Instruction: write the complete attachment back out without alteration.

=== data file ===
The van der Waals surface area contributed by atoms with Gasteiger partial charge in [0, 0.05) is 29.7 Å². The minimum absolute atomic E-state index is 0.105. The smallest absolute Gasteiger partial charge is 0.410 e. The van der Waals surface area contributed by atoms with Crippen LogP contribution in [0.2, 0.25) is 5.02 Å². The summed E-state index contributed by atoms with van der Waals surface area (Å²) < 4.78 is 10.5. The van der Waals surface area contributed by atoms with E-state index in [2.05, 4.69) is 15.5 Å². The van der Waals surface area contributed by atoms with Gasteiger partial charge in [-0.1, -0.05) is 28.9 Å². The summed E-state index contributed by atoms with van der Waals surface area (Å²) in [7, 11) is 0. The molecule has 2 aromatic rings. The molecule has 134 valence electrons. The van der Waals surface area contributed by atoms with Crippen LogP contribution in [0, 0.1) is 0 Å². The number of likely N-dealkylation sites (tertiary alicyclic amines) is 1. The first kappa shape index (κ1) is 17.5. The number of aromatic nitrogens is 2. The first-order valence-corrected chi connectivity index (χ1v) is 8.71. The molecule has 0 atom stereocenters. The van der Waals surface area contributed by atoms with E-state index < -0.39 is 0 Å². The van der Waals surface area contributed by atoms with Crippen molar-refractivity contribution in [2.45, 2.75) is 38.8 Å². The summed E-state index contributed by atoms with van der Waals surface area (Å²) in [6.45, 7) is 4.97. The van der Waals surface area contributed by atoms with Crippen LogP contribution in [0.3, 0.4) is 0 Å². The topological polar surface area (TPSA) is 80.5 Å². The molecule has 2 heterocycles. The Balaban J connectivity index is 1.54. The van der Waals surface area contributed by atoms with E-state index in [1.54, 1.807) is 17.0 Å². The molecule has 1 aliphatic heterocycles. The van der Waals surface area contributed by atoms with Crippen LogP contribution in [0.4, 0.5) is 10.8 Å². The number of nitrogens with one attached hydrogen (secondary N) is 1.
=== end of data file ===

The van der Waals surface area contributed by atoms with Gasteiger partial charge in [0, 0.05) is 29.7 Å². The minimum absolute atomic E-state index is 0.105. The smallest absolute Gasteiger partial charge is 0.410 e. The van der Waals surface area contributed by atoms with Crippen LogP contribution in [0.2, 0.25) is 5.02 Å². The summed E-state index contributed by atoms with van der Waals surface area (Å²) < 4.78 is 10.5. The van der Waals surface area contributed by atoms with E-state index in [2.05, 4.69) is 15.5 Å². The van der Waals surface area contributed by atoms with Gasteiger partial charge in [-0.1, -0.05) is 28.9 Å². The summed E-state index contributed by atoms with van der Waals surface area (Å²) in [7, 11) is 0. The molecule has 2 aromatic rings. The molecule has 134 valence electrons. The van der Waals surface area contributed by atoms with Crippen LogP contribution in [0, 0.1) is 0 Å². The number of likely N-dealkylation sites (tertiary alicyclic amines) is 1. The first kappa shape index (κ1) is 17.5. The number of aromatic nitrogens is 2. The first-order valence-corrected chi connectivity index (χ1v) is 8.71. The molecule has 0 atom stereocenters. The van der Waals surface area contributed by atoms with E-state index < -0.39 is 0 Å². The van der Waals surface area contributed by atoms with Crippen molar-refractivity contribution in [2.45, 2.75) is 38.8 Å². The summed E-state index contributed by atoms with van der Waals surface area (Å²) in [6.45, 7) is 4.97. The van der Waals surface area contributed by atoms with Crippen LogP contribution in [0.3, 0.4) is 0 Å². The topological polar surface area (TPSA) is 80.5 Å². The molecule has 2 heterocycles. The Balaban J connectivity index is 1.54. The van der Waals surface area contributed by atoms with E-state index in [1.54, 1.807) is 17.0 Å². The molecule has 1 aliphatic heterocycles. The van der Waals surface area contributed by atoms with Crippen LogP contribution in [0.4, 0.5) is 10.8 Å². The number of nitrogens with one attached hydrogen (secondary N) is 1.